For me, having a positive attitude really made a big difference as it prompted me to fight.
Brett was accidentally diagnosed with lung cancer in 2011 after going to see his GP about a persistent chest infection.
“My GP had given me some antibiotics and said if my chest didn’t clear in two weeks he would send me for a scan. After no improvement, off I went to have the scan.”
Brett had the scan two days before Christmas and the x-ray department told him his results wouldn’t be available until after the Christmas break. But within an hour of having the scan, Brett got a call from the clinic telling him to go straight back to my general practitioner’s surgery where the doctor was waiting for him. He knew it wasn’t good news.
“When the specialist told me, I said, ‘Ok, what do we do about it?’. My wife was upset with the diagnosis and struggled to come to terms with it to start with, thinking I was going to die.”
“I tried to normalise my diagnosis and kept a positive attitude. I was focused on what we were going to do to deal with the lung cancer and I didn’t sit around feeling sorry for myself.”
“I don’t like keeping anything from my children so we sat them down and explained the situation to them. Obviously they were upset. We all wanted to understand the situation I was in and what had to happen to fix it so we contacted Lung Foundation Australia who were always willing to chat when we needed it.”
“I felt a little ashamed when I was first diagnosed as most people that you talk to and they hear that you have lung cancer ask the same question, “did you smoke and how many a day did you smoke?”. I would tell them not all lung cancers are caused by smoking.”
In March 2012, with his family by his side, Brett was admitted to the Princess Alexandra Hospital for his lobectomy and over the following months he fought the battle of his life.
“During my treatment I had chronic tonsillitis so I was on large doses of antibiotics. I was determined not to sit around moping about feeling sick, so I would get Tina (my wife) and the kids in the car and go away for a few days. Tina thought I was trying to live out my bucket list, but I wasn’t. This was my way of dealing with the horrible side effects of chemotherapy. I found that if I was doing something, I wouldn’t be thinking about how sick I was feeling.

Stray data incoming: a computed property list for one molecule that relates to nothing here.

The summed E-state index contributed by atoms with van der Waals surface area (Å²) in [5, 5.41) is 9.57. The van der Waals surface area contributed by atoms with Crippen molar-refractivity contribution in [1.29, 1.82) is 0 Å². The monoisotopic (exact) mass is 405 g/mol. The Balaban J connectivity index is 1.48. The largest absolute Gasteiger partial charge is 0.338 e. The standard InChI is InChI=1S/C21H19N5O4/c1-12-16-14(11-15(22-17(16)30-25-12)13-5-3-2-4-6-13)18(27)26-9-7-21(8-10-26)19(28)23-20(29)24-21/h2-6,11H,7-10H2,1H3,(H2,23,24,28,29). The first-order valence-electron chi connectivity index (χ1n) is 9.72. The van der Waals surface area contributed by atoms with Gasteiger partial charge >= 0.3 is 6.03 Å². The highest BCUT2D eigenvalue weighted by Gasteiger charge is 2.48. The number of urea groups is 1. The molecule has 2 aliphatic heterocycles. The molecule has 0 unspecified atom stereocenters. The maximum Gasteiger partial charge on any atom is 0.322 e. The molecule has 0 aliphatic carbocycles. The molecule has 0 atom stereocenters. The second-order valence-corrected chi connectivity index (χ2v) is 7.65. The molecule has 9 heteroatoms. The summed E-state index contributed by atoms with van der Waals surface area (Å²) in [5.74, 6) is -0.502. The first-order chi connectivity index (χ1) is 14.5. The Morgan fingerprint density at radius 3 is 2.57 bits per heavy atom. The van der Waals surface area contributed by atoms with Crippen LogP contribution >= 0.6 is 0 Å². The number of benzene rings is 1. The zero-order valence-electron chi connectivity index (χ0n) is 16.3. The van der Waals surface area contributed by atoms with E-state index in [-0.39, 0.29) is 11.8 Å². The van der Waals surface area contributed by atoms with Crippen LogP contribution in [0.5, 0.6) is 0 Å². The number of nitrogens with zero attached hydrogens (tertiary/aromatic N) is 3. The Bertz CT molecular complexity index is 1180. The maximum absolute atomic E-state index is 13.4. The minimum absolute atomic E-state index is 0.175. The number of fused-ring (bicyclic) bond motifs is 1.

“For me, having a positive attitude really made a big difference as it prompted me to fight.”
In 2017, Brett was miraculously cleared of lung cancer and now lives with Chronic Obstructive Pulmonary Disease (COPD) as a result of damage to his lungs.
“Having COPD isn’t a life sentence; it just means that you have to make changes to how you do things and to get to know how your body works a bit better so you can adapt to the change.”
“I can still run but not as far, and the biggest thing I found hard was being so out of breath after only a short distance and how long it would take for me to get my breath back. Having trouble breathing can be quiet scary at times.”
Brett made the difficult decision to retire from the Fire Service but joined the Rural Fire Service as a volunteer firefighter and also volunteers at the Toowoomba Base Hospital chemotherapy ward one day a week to help cancer patients going through the same difficult journey that he did.
There are positives that have come out of having cancer. It isn’t necessarily a death sentence but the start of a new life.
“I now have a different look on my life. I try not to sweat the little things anymore. I have a passion to help people dealing with cancer and I like to help make their lives that little bit better if I can.”
Brett’s journey has taught him a lot about the power of a positive mind and it’s a lesson he’s determined to pass on.
“I think by staying positive it has helped me survive this journey and it has also minimised the negative effects on my family. My seven kids travelled the journey with me and they have said that they have been able to deal with my cancer a lot easier than they would if I didn’t keep them involved.”
“The advice I would give to someone who has been diagnosed would be to try and stay positive and not put your life on hold. Just try and live as normal a life during treatment as you possibly can because I found, even after chemo when I felt like crap and didn’t even want to get out of bed, I would force myself to get up and do something which would make me feel better. If you keep doing things you will feel better for it.”